The day finally came, the day I would complete my BRCA surgical road. Unlike the preparations for my mastectomy and reconstruction, this surgery slowly creeped up on me out of nowhere in a sense. With so many overseas plans to be made for my mastectomy, I was constantly in the state of preparation. Phone calls, booking flights, medical tests, booking lodging and wrapping up the school year early. I blogged almost daily to help me get through it all and I talked about it a lot. I even wrote a children's book during the process. It was easy to talk about, it was familiar, it was long awaited. But with all of that preparation came fears, tears and a lot of emotional support needed. I was overly prepared, if that's possible. But for this surgery, it was quite different.
Planning for the oophorectomy to happen in Singapore required much less interference with daily life, which allowed me (good or bad) to simply live in the moment of each day versus stressing out about it. In a sense, I was avoiding it. A good friend would check in on my daily at work, asking how I was doing as the date approached. She knew and could see I was having quiet "bad" days as I kept it all inside. I don't think my husband and I even talked about it much, heck, he still hasn't met my doctor performing the surgery! I can't explain why it's so different this time...it just is. My appointment was booked a couple months ago, and up until today, I didn't need to do anything more but wait.
I kept myself very busy between Thanksgiving and Christmas and work was demanding with end of term report cards to fill out, holiday parties to partake in and holiday travel to Hong Kong. There were several times I would momentarily get overwhelmed when I thought about the surgery, but I couldn't put into words what scared me so much nor did I communicate it with anyone but my doctor. I think she understands I'm a control freak and needed as many answers as I could get. Was it the physical pain? The hormonal and emotional changes I'd go through? Was it that I'd now need vitamin D daily, along with exercise, just to keep this new me from becoming brittle? I think it was all of that, plus more. It was just the unknown.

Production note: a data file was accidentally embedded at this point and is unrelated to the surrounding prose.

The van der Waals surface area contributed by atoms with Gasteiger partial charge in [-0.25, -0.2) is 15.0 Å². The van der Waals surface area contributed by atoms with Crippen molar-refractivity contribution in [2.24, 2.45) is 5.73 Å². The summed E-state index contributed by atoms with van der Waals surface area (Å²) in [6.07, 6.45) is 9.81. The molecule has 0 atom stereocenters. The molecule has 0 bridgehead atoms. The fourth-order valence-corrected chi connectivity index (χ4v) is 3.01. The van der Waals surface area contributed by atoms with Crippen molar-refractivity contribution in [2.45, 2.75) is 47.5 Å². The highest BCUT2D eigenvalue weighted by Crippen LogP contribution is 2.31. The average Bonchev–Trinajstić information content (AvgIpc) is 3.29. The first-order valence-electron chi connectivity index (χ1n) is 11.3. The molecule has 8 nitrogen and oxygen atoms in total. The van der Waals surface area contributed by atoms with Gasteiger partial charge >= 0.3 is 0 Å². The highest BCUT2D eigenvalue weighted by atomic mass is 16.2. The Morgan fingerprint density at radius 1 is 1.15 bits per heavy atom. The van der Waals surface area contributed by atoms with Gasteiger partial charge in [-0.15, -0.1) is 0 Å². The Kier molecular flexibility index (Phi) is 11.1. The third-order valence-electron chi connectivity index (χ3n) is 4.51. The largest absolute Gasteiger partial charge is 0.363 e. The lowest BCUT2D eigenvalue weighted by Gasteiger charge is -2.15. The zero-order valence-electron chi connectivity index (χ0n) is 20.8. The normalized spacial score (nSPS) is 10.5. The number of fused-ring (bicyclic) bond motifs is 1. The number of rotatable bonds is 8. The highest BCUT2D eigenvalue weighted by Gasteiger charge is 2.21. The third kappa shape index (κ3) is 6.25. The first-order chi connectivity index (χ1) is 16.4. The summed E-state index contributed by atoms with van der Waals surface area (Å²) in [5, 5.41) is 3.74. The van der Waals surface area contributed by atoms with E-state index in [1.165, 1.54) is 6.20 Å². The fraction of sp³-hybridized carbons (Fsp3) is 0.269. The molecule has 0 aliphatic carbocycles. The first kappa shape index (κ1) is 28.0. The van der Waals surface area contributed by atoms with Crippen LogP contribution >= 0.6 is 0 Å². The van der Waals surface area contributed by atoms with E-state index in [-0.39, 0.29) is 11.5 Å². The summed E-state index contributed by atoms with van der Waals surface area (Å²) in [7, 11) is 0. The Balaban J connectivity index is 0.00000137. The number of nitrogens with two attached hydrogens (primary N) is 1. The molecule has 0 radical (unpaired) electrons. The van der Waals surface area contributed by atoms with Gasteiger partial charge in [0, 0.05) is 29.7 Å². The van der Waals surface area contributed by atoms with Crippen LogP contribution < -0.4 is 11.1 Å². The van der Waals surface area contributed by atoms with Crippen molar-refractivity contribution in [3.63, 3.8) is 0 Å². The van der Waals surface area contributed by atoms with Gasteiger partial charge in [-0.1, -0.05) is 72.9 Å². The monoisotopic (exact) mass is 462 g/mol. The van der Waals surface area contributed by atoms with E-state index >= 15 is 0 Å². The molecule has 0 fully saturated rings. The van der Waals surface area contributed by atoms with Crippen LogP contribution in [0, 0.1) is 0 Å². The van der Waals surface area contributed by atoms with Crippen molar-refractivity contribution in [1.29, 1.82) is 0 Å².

But here it has come, surgery day, and I can't turn back. We arrived at the hospital around 5:30am, I was admitted and immediately taken to my room where I changed and waited for them to take me to the OR. Several times I told my husband that it all seemed surreal, that it wasn't really happening. I was a bit emotionless until the "cold" nurses came in and barked orders at me to get changed for surgery. There's a disconnect between staff and patients over here, and I've noticed it in several areas. This was hard for me, as I needed the compassion for what I was about to go through. I missed the US terribly, and I remember voicing that to my husband. It was all so clinical here. My doctor was my saving grace. Her humor upon seeing me was just what I needed.
This was also the first time I'd be wheeled into an OR fully awake, and I can say I didn't like it. None of it helped ease my anxiety, unlike my experience with my mastectomy. The nurses running around, the anesthesiologist talking about everything that was going to happen...I just wanted to be knocked out. I laid there, my body shaking every so often from tension and fear, and just waited to be sent into lala land. Finally, the oxygen mask came and the last thing I remember was being told a serum was being injected into my arm that would burn. I felt the burn and I was out.
I don't remember being in recovery this time as I do with my mastectomy. I only remember getting to my room and having to switch from the OR bed to my hospital bed. I cried. It hurt and I felt weak. My belly button is what is the most painful right now. Every move or tightening of the abdomen I have to do to sit up, stand up, sit down or lie down hurts. But overall, not nearly as bad as my mastectomy. I could move, that's a major difference.
I started writing this about an hour after I was in my room, and I'm now finishing the next morning simply because I fell asleep from the meds. I was able to get up on my own for the toilet and can feel a little more pain today, which is probably due to the hospital bed and being confined in movement. I'll find out today whether or not I can go home.